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// Rural Renewal Scheme for the Upper Shannon
The extension of the tax incentives to the BORDER, MIDLANDS AND THE WEST
Rural Renewal Scheme for the Upper Shannon
15 July 1999.
Mr. Liam Murphy,
Budget and Economic Division,
Department of Finance,
Upper Merrion Street,
Dear Mr. Murphy,
Last January, the Heritage Council expressed a number of concerns about the pilot Rural Renewal Scheme for the Upper Shannon, in relation to its potential impact on the national heritage, to the Minister for Finance. Following this submission, the Council is pleased to note that a number of amendments were made to the scheme. In particular, amendments were made to the provisions relating to the size of eligible developments, the application of the incentives to derelict and unoccupied housing, and their application to owner-occupied residential developments.
The concerns and recommendations of the Council relating to the lack of an overall strategic plan for the pilot area were not addressed at this time, and Council wishes to address this issue once again with both the Department of Finance and the Department of the Environment & Local Government.
The area encompassed by the pilot scheme is one that is particularly susceptible to irreversible damage of its heritage and environmental resources due to insensitive and inappropriate development. It is essential, therefore, that all development within the area, and particularly, that which takes place as part of the incentive scheme, adheres to the principles of sustainable development. Given the abundant water resource that exists in the area, there is enormous potential for the sustainable use of amenities, but this is an objective that has to be planned for in a structured way, rather than hoping that market forces will identify and realise development which is sustainable.
The two major concerns of the Heritage Council in relation to the operation of the pilot Rural Renewal Scheme for the Upper Shannon, are as follows, and are expanded upon below:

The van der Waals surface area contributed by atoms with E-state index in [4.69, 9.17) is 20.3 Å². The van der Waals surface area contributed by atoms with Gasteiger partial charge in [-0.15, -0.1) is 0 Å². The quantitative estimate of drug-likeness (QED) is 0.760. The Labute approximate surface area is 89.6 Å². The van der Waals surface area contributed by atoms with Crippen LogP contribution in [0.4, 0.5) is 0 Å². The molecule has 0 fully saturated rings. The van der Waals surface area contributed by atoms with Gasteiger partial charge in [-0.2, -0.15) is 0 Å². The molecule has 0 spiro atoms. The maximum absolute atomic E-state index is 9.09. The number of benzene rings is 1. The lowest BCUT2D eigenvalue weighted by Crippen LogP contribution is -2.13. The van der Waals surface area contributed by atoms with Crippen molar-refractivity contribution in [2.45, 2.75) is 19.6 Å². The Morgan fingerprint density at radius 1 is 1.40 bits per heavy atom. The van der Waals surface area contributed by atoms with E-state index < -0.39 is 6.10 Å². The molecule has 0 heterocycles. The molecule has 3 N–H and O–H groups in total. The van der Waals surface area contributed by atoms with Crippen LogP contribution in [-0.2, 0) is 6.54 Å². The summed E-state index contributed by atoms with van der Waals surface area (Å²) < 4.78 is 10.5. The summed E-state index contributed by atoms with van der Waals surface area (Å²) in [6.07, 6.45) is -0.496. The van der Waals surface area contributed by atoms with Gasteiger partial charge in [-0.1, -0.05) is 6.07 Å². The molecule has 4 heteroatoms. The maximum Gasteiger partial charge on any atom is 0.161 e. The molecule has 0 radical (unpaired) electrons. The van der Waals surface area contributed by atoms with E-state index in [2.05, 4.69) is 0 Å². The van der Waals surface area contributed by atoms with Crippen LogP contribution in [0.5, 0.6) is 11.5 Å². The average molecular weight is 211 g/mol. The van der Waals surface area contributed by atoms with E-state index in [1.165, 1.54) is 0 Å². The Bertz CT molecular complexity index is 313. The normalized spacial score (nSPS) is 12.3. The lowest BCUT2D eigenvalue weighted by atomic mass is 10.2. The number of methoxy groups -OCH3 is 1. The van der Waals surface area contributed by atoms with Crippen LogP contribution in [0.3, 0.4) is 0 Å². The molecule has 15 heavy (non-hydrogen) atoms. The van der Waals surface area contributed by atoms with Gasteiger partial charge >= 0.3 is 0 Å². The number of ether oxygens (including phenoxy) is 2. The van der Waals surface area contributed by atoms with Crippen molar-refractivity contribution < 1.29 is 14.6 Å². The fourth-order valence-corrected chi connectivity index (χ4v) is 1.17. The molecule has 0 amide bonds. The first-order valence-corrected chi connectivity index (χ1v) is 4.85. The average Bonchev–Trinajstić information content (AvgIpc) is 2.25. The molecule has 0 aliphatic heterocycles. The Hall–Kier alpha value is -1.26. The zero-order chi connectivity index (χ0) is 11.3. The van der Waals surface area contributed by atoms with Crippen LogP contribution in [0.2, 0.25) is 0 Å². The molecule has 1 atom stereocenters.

- 2 -
- The lack of a strategic spatial plan for the area designated for the purposes of the pilot scheme to determine what development is most appropriate where and at what pace.
- The failure to appoint a government department or agency with responsibility for the monitoring and evaluation of the scheme with respect to its sustainability.
1. The lack of a single strategic plan for the area designated for the purposes of the pilot scheme
The five counties involved in the pilot scheme are Longford (entire), Leitrim (entire), Cavan (part), Roscommon (part) and Sligo (part). These counties straddle the boundaries of three Regional Authorities: Border (Leitrim, Cavan & Sligo), Midland (West), and West (Roscommon). One of the functions of the Regional Authorities is to co-ordinate the Development Plans of its constituent authorities. In this case, with three regional authorities involved, there is unlikely to be a great deal of co-ordination between the current Development Plans of the five counties. In effect, a new region has been identified, and one which requires a strategic plan to guide and co-ordinate its future spatial development. The combined Development Plans of the five local authorities in question is not a sufficient strategic planning tool with which to ensure that the development, which will take place within this 'region' as a result of the pilot scheme, will be in line with the principles of sustainable development.